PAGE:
Russia continues with its efforts to strengthen its position in the Sahel region of Africa. On Friday (20 May), foreign minister Sergei Lavrov received in Moscow his Malian counterpart Abdoulaye Diop with promises of Russian support for the the Malian military government across a range of areas, including defence, security and energy. Lavrov speaking at a press conference with Diop accused France of trying to dictate to Mali who they can or cannot communicate with. "This is unacceptable and does not make the French Republic or French manners look good", the Russian foreign minister said.
Mali witnessed a military coup in May 2021, its second in a period of nine months. Both coup efforts were orchestrated by Colonel Assimi Goita, who now serves as the country's transitional president.
Tensions between Goita and the French government resulted in president Emmanuel Macron announcing the withdrawal of all French forces from the country earlier this year. French troops were seen as pivitol in securing Mali against a jihadist insurgency which has claimed many lives, especially in the north of the country.
However, on the same day of the visit of the Malian foreign minister to Moscow, Germany's parliament, the Bundestag, voted to support redeployment of German troops in the West African country. Germany has had a military contingent in Mali for the past nine years, assisting with security operations amid an ongoing jihadi insurgency.
The Bundestag increased German participation in the UN peacekeeping force in Mali (MINUSMA), raising the maximum number of Bundeswehr soldiers to be deployed there from 1,100 to 1,400.
Germany will contribute to the peacekeeping force for another year, with 541 members of parliament voting for the measure and 103 voting against.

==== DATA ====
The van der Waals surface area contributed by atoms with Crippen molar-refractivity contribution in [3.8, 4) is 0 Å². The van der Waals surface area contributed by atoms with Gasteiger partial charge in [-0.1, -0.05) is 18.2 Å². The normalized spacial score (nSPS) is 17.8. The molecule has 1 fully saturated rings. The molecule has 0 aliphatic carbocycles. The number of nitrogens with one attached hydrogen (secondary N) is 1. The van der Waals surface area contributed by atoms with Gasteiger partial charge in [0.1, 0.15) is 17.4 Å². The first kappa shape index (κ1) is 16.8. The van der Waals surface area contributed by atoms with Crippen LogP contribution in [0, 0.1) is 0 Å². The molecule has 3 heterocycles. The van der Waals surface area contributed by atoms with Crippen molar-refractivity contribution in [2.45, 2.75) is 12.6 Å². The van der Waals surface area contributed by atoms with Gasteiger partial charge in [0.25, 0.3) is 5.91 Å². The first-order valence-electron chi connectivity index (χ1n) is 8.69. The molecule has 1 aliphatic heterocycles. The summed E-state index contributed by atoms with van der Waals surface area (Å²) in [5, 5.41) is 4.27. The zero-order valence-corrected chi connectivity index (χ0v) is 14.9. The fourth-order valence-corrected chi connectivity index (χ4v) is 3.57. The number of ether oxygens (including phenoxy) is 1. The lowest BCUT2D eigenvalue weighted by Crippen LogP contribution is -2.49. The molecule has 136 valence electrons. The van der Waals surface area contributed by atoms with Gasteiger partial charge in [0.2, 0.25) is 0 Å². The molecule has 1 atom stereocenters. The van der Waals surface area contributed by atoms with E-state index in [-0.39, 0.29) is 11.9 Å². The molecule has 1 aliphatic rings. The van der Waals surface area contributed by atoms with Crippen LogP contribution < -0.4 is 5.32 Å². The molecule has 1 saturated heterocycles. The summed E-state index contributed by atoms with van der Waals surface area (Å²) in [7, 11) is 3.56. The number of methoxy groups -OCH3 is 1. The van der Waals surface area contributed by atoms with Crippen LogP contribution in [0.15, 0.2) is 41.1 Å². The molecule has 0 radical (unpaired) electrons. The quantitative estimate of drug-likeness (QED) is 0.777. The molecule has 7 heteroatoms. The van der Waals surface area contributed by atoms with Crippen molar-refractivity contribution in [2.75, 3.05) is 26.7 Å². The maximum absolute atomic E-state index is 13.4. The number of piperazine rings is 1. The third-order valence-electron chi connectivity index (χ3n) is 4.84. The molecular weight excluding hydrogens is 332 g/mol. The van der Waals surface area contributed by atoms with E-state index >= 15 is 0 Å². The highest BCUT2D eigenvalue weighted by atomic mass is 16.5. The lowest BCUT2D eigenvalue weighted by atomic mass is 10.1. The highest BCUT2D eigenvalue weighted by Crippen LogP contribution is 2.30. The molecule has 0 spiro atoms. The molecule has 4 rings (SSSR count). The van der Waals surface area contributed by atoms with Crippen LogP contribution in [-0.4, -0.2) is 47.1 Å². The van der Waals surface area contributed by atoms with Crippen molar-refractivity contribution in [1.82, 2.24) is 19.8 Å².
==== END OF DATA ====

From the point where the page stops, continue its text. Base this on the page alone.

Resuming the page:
At the same time, Germany will draw down its forces deployed in the European Union Training Mission in Mali (EUTM Mali) from a maximum of 600 German soldiers to 300. The vast majority of these troops will be stationed in Mali's neighbor, Niger.
The EU training mission aims to help Mali secure the country from terrorist threats and organized crime. Security forces in Burkina Faso and Mauritania will also be trained as part of Germany's mandate in the region.
A serious point of contention between EU countries and the Malian military authorities is the presence in the country of mercenaries from Russia's notorious Wagner Group, whose role appears to be to protect the Malian coup leaders. Wagner Group forces have been accused of civilian killings.
During a recent visit to Mali in April, German Foreign Minister Annalena Baerbock said there will be no co-operation with Russian actors in the country given the Kremlin's recent invasion of Ukraine
Lavrov earlier this month said Wagner Group mercenaries are in Mali on a "commercial basis," and their activities are not connected with the Russian government. But there is hardly anyone left in the world who believes this.
source: commonspace.eu with DW (Cologne) and the press service of the Russian foreign ministry (Moscow)
photo: Russian foreign minister Sergei Lavrov at a press conference with his counterpart from Mali, Abdoulaye Diop in Moscow on 20 May 2022 (picture courtesy of the press service of the Ministry of Foreign Affairs of the Russian Federation, Moscow).